Bok, Bok, Bok...Much Unlike a Chicken

Sissela Bok is, in my opinion, one of the most brilliant ethicists of the modern age. Her idea, the Principle of Veracity, states that the truth is always preferable to a lie. Very Kantian, yes...but unlike Kant, Bok's perspective is situational.

The thing about her book, Lying, that I find challenging are her ideas about white lies. The idea that lies are ethical when they "don't hurt anyone" is completely irrelevant because, in truth, we cannot know whether or not our lies (the large and small) damage ourselves or others. "To the extent that we train ourselves to see their (white lies') ramifications and succeed in eliminating them from our speech, the need to resort to them will diminish" (Bok, Lying p.72).

The proverbial butterfly wing flap that causes a hurricane...white lies have consequences just like anything else. It is important in life that we not only do the right thing, but that we know why we are doing the right thing. Ethical systems are important because humans lend themselves so heavily towards justification and because, sometimes, justifying wrongness can be all too easy.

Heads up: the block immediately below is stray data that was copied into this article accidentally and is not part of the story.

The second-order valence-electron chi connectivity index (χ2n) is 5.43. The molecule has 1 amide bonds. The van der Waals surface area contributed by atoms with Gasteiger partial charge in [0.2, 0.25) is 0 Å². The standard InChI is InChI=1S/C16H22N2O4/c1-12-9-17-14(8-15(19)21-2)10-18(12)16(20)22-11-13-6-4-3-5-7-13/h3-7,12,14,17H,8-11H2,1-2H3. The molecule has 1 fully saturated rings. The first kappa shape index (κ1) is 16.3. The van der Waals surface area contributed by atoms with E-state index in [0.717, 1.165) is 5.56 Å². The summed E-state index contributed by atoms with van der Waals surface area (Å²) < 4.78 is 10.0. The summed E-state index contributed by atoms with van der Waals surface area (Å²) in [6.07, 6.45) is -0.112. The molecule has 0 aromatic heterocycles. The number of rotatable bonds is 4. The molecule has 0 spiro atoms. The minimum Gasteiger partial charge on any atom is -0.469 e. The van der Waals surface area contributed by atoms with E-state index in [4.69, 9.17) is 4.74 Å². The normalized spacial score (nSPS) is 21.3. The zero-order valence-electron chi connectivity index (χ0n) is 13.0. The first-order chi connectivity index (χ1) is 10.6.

Consider this your permission to say to me "That haircut totally sucks", "I do not think that I will have time to do ______ today", or "Yeah, that dress makes you look like a larger form of mammal than you are".

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